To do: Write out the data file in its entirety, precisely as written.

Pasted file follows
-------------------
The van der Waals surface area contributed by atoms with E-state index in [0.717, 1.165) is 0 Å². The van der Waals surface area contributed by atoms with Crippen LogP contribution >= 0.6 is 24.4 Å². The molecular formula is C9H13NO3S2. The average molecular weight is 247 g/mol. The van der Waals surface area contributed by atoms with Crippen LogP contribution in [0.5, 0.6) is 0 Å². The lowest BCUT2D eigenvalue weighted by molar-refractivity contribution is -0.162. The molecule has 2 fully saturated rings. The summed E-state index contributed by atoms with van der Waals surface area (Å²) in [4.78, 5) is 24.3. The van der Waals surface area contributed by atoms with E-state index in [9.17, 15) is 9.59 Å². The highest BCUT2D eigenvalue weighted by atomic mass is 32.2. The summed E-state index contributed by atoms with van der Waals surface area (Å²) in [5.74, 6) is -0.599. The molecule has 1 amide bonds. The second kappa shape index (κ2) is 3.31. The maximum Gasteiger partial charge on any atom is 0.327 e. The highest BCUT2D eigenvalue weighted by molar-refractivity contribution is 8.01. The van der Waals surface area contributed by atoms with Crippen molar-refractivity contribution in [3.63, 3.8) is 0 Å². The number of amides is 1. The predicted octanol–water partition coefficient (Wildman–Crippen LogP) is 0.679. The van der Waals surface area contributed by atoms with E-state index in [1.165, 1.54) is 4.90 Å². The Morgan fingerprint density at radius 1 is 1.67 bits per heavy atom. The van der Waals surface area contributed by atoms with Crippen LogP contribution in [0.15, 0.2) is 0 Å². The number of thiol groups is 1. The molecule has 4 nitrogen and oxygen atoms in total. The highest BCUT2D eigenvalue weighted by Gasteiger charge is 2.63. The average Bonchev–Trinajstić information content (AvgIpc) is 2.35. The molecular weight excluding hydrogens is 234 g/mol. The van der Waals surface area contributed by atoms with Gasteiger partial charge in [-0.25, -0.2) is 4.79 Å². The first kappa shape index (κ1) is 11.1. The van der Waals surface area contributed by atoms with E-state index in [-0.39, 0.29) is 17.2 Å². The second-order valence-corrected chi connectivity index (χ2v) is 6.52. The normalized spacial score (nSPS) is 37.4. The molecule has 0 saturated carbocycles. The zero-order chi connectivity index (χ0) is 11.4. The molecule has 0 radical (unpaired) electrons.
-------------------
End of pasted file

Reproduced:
The van der Waals surface area contributed by atoms with E-state index in [0.717, 1.165) is 0 Å². The van der Waals surface area contributed by atoms with Crippen LogP contribution >= 0.6 is 24.4 Å². The molecular formula is C9H13NO3S2. The average molecular weight is 247 g/mol. The van der Waals surface area contributed by atoms with Crippen LogP contribution in [0.5, 0.6) is 0 Å². The lowest BCUT2D eigenvalue weighted by molar-refractivity contribution is -0.162. The molecule has 2 fully saturated rings. The summed E-state index contributed by atoms with van der Waals surface area (Å²) in [4.78, 5) is 24.3. The van der Waals surface area contributed by atoms with E-state index in [9.17, 15) is 9.59 Å². The highest BCUT2D eigenvalue weighted by atomic mass is 32.2. The summed E-state index contributed by atoms with van der Waals surface area (Å²) in [5.74, 6) is -0.599. The molecule has 1 amide bonds. The second kappa shape index (κ2) is 3.31. The maximum Gasteiger partial charge on any atom is 0.327 e. The highest BCUT2D eigenvalue weighted by molar-refractivity contribution is 8.01. The van der Waals surface area contributed by atoms with Crippen molar-refractivity contribution in [3.63, 3.8) is 0 Å². The number of amides is 1. The predicted octanol–water partition coefficient (Wildman–Crippen LogP) is 0.679. The van der Waals surface area contributed by atoms with E-state index in [1.165, 1.54) is 4.90 Å². The Morgan fingerprint density at radius 1 is 1.67 bits per heavy atom. The van der Waals surface area contributed by atoms with Crippen LogP contribution in [0.15, 0.2) is 0 Å². The number of thiol groups is 1. The molecule has 4 nitrogen and oxygen atoms in total. The highest BCUT2D eigenvalue weighted by Gasteiger charge is 2.63. The average Bonchev–Trinajstić information content (AvgIpc) is 2.35. The molecular weight excluding hydrogens is 234 g/mol. The van der Waals surface area contributed by atoms with Gasteiger partial charge in [-0.25, -0.2) is 4.79 Å². The first kappa shape index (κ1) is 11.1. The van der Waals surface area contributed by atoms with E-state index in [-0.39, 0.29) is 17.2 Å². The second-order valence-corrected chi connectivity index (χ2v) is 6.52. The normalized spacial score (nSPS) is 37.4. The molecule has 0 saturated carbocycles. The zero-order chi connectivity index (χ0) is 11.4. The molecule has 0 radical (unpaired) electrons.